That and all the app based features promised at build - I mean, what would people actually be missing by way of this "dreaded" feature2?

    That's a truckload of cool stuff, even if we only got most of what has been promised and not all of it. Heck, if we got 30-50 percent of that, it would be more useful features than any android revision ever gives people.

    Cshell is actually coded in 32 bit. Wouldn't blow me away if the HP, or ever XL and 4s got it. It might actually surprise me if it doesn't end up on some kind of HP device.

    Cshell isn't the second coming of Christ in technology form though, its just a part of the evolving windows vision. A nifty trick, that has its niche useage (a phone doesn't have the power, the storage, even when docked to replace a PC yet, even running native UWP, its not like you can store your media collection on it). Most people consider 2tb pretty standard these days, and a phone runs generally 64-256 at the most (unlike a tablet, that can actually go up to 1 tb via msata cards, and also can have more oomph via intel and also thunderbolt three).

    But I also suspect its a long way from being baked, cshell. They are probably picking a late 2018 release date or similar. Originally they planned the continuum changes for the CU. The leak we saw, was less than ready. It's not coming to anyone soon IMO.
    Last edited by Drael646464; 06-16-2017 at 07:17 PM. Reason: Spelling errors
    06-16-2017 10:15 AM
  7. tgp's Avatar
    You see me as optimistic, I see these blog writers as almost utopic, and my view as pragmatic and down to earth.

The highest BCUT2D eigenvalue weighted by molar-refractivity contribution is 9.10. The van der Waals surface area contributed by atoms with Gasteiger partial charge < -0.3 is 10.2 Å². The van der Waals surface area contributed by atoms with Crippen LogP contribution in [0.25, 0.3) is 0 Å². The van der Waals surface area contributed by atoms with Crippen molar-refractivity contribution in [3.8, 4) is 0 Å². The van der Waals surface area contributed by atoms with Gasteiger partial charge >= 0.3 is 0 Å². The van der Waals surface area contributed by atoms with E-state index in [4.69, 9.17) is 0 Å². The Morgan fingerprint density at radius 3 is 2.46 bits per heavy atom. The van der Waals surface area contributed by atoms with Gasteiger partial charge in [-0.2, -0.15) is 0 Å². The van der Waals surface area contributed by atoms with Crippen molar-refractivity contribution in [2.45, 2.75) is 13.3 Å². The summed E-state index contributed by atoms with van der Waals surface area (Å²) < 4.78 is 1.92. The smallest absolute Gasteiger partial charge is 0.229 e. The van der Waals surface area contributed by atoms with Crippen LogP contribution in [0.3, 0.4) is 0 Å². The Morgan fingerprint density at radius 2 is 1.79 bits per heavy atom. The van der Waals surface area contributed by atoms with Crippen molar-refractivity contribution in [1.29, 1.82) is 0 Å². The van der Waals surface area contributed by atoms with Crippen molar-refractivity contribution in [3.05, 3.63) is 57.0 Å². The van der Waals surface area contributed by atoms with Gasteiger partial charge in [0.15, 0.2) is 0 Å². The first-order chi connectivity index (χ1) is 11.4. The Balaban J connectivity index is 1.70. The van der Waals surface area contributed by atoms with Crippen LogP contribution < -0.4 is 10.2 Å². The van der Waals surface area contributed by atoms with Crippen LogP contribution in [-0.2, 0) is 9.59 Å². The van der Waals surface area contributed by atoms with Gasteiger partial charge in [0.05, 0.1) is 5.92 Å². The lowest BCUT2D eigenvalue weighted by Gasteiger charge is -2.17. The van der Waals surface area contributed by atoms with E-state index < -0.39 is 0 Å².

In real life, you need to take what seems like a logical, pragmatic view and water it down quite a bit. Then you might come closer to reality!

    Around here we've been saying for the last several years what you've been saying the last couple months. These utopian expectations have not come to pass. That's why we're skeptical. By your own admission, you're new to Windows mobile. We have experience in this ride with Microsoft; you don't. Trust us!
    dgr_874 likes this.
    06-16-2017 10:26 AM
  8. Drael646464's Avatar
    In real life, you need to take what seems like a logical, pragmatic view and water it down quite a bit. Then you might come closer to reality!

    Around here we've been saying for the last several years what you've been saying the last couple months. These utopian expectations have not come to pass. That's why we're skeptical. By your own admission, you're new to Windows mobile. We have experience in this ride with Microsoft; you don't. Trust us!
    There's just little benefit to a windows on arm, phone configuration. Enterprise users might get _some_ user out of it, but in general it doesn't bring devs to UWP like it does on tablets and notebooks, and without a robust UWP platform, it's not much of a calling card to have cshell yet (ie apps that can run as both desktop-style and mobile style apps).
    What people are imagining in this "ultra-mobile pc" is actually accomplished via the slow growing UWP platform, not by windows on arm.

    And we'll have to wait for awhile for MSFTs various plays to build that up.

    I see no reason however to doubt the primarily app based features that will trickle down from desktop mostly to win10m, like Cortana skills, timeline, cloud clipboard - nor the new keyboard or the soon enterprise features (whatever they are), as all official announced and not particularly ambitious.

    And those features, even if msft bungled and only delivered a third of core promised features there, they would still add more value than any android revision. But I see no reason for that, cloud clipboard will likely be built into swiftkey, and thusly essentially they are all trickle down from desktop (timeline and Cortana skills via Cortana, files on demand via onedrive), outside of the enterprise features.

    Although I guess onedrive files on demand does require some OS bake in, they have already demo's it on a Lumia 950. Guess its possible they decide to sleep in that day, but doesn't seem super ambitious or hard XD
    Last edited by Drael646464; 06-16-2017 at 07:28 PM.
    06-16-2017 07:08 PM